Of course there are many gender neutral nouns to choose from, such as mate, pal, buddy etc., but should we limit our own speech in such a manner?

Furthermore, the English language rarely deals with gender specific changes, other than in rare cases such as actor/actress, duke/duchess, however many languages such as Spanish have to consciously choose between the male and female counterparts of the same noun (chico/chica, professor/professora etc.).

Moreover, there are many problems that English doesn’t even have to deal with, such as gender-based conjugation for verbs. Sadly, many languages, such as Arabic, Russian, and Tamil, do. It is unreasonable to expect the structure of a language to change this rapidly. 

Then there are phonological aspects to worry about; for instance, is mispronouncing a pronoun the same as misgendering someone? What if the pronunciation is only one phoneme (sound) off such as he (/hi/) and she (/ʃi/)?

From a linguistic point of view, most arguments of misgendering don’t hold valid standpoints and/or don’t align with the natural evolution of languages. However, it’s crucial to understand that the point of these questions and arguments is not to dismiss gender equality simply because there are so many problems to solve, but rather to show that there’s an innate flaw with the current approach to fixing the problem of misgendering. 

Solutions and Final thoughts

It’s important to understand that human nature is not fond of change, especially regarding a new and complex topic such as gender identity. Hence the better approach to fixing misgendering is to keep it simple and familiar. It’s self-evident that personal pronouns such as ‘ve’ and ‘ze’ have not been well-integrated into society.

This is partially due to the alien appearance of these pronouns to an ordinary English speaker. In contrast, there has been a lot of success with the gender pronoun ‘they’.

Additionally, it should be clear that no one should be forced to refer to others by their chosen gender, the same way that cursing should not be prohibited, but this does not mean that it’s okay to curse at people and it’s certainly not encouraged. Thus if you care about someone, you should refer to them in a manner that aligns with their gender identity, as a sign of respect, as well as a sign of caring.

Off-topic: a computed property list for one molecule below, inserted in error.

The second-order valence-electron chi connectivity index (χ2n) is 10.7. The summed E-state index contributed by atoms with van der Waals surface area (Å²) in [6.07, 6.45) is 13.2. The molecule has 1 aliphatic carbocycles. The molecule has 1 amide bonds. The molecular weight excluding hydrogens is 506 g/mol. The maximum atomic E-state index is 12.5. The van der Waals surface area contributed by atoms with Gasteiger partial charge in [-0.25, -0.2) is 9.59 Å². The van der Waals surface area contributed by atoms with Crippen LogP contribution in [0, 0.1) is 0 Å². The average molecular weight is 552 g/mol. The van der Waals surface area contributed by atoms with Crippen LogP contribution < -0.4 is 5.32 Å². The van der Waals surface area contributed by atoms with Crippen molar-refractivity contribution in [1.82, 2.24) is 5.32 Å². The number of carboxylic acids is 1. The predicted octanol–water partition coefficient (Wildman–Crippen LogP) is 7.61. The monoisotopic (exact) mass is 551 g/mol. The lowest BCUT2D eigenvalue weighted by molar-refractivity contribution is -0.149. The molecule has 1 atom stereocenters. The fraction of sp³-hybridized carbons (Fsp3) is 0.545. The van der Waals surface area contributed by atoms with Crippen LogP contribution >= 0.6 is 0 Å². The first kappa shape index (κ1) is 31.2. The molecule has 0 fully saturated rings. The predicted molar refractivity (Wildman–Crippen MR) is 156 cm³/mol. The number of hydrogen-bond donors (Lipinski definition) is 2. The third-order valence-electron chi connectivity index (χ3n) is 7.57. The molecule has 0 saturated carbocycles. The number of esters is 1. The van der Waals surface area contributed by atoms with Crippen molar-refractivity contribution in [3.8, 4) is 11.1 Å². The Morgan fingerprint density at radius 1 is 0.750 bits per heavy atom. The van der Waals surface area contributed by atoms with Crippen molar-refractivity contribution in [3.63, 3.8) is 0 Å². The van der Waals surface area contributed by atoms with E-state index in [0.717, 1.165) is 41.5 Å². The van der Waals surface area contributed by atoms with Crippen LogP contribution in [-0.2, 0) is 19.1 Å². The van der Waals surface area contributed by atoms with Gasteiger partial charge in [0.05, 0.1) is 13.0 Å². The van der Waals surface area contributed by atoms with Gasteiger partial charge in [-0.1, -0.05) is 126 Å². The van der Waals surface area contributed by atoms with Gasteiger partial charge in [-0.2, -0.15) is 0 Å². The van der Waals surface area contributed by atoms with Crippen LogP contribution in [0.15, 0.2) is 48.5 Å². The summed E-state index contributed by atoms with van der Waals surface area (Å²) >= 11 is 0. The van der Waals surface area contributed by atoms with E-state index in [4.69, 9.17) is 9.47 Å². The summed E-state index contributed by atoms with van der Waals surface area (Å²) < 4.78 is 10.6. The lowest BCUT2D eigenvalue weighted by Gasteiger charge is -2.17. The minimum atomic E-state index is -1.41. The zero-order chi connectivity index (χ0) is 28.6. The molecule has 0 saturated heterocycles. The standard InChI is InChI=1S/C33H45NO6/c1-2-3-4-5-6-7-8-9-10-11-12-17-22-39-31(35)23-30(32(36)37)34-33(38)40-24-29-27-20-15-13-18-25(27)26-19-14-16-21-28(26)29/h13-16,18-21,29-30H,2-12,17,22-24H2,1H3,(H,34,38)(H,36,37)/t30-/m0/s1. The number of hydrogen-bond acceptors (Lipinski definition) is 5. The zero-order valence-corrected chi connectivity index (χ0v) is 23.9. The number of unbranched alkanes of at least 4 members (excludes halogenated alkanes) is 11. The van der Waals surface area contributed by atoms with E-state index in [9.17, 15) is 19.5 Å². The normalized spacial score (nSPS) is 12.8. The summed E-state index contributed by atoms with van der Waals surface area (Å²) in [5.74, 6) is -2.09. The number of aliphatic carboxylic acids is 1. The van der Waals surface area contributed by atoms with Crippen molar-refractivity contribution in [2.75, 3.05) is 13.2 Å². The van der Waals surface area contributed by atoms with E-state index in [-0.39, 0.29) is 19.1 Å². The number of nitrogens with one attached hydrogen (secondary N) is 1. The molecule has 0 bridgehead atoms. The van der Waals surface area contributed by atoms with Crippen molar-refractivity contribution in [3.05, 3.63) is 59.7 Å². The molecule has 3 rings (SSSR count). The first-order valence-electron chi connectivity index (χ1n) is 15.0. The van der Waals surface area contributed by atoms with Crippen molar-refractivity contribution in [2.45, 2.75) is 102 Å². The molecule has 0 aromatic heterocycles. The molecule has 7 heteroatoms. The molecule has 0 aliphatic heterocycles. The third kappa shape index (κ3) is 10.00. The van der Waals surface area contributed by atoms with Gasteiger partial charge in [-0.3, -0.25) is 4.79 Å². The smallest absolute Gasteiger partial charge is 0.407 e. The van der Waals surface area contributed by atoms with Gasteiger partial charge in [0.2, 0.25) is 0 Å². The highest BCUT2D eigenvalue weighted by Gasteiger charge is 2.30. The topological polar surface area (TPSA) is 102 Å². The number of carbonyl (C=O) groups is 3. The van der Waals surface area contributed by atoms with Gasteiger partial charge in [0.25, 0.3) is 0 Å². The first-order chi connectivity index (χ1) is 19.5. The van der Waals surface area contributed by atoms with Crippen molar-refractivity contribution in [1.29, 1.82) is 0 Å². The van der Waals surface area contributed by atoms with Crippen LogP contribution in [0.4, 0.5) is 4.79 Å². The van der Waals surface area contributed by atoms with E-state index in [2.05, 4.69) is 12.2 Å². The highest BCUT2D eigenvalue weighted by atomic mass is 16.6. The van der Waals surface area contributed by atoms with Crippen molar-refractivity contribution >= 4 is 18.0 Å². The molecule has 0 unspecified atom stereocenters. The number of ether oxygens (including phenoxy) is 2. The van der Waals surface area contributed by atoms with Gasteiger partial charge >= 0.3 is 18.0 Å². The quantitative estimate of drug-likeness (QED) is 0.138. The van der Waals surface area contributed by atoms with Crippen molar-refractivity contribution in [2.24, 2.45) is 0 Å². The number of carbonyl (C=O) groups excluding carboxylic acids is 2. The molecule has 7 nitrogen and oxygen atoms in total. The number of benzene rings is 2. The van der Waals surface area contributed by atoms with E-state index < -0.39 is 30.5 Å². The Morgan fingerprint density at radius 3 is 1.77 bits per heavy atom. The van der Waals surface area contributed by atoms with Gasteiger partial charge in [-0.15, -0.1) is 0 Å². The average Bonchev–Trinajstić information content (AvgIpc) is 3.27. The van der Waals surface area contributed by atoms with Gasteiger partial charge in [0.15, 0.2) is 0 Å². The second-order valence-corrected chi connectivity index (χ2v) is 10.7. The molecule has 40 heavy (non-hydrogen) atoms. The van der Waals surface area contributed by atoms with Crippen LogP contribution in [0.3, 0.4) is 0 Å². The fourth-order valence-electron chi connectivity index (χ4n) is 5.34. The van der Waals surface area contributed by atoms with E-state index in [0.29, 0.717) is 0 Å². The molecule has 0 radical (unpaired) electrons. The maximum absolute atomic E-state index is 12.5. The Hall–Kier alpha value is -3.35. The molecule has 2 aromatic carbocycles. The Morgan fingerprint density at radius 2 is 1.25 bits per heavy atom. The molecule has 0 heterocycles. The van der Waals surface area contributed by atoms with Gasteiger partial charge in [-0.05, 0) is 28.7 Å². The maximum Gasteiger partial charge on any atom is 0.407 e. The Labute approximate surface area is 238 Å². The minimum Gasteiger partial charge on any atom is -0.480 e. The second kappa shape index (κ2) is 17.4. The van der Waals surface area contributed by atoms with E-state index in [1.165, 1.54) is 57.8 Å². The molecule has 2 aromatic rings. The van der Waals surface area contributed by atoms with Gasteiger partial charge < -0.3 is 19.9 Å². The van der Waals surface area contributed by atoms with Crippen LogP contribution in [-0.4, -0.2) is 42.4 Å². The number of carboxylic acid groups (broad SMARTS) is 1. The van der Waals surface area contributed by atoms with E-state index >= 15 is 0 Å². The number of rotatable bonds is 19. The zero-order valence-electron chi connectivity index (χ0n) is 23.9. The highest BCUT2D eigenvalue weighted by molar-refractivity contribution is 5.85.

All of the above-mentioned notes aside, it’s most crucial to understand this: language is constricted by culture, and hence the best solution to misgendering is not to regulate the use of language, but rather to cultivate individuals.

The language will naturally follow the cultural necessities. How long these changes take, is partially dependent on us, but it’s primarily up to culture and time.

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Welcome to the first issue of the 6 volume of The Gordian. It is largely accepted that Lady Justice’s blindfold symbolises impartiality, however, one cannot help comparing the blindfold to that of “blind” Fortune, whose largess is purely random. How else can there be so much injustice in the world? We say no more: Meet our new Lady Justice. This issue offers the usual mix of politics, interviews, culture, and galleries by our UN-aligneders across the world, including Ruby Goldenberg, Carla Pietrobattista, Katharina Wüstnienhaus, Atika Harba, Kaitlyn Rivera, Anahita Ahmadi, Partho Pratim Chatterjee, Sailaja S.P and Aryan Yekrangi. The editors are Adrian Liberto and Ariana Yekrangi.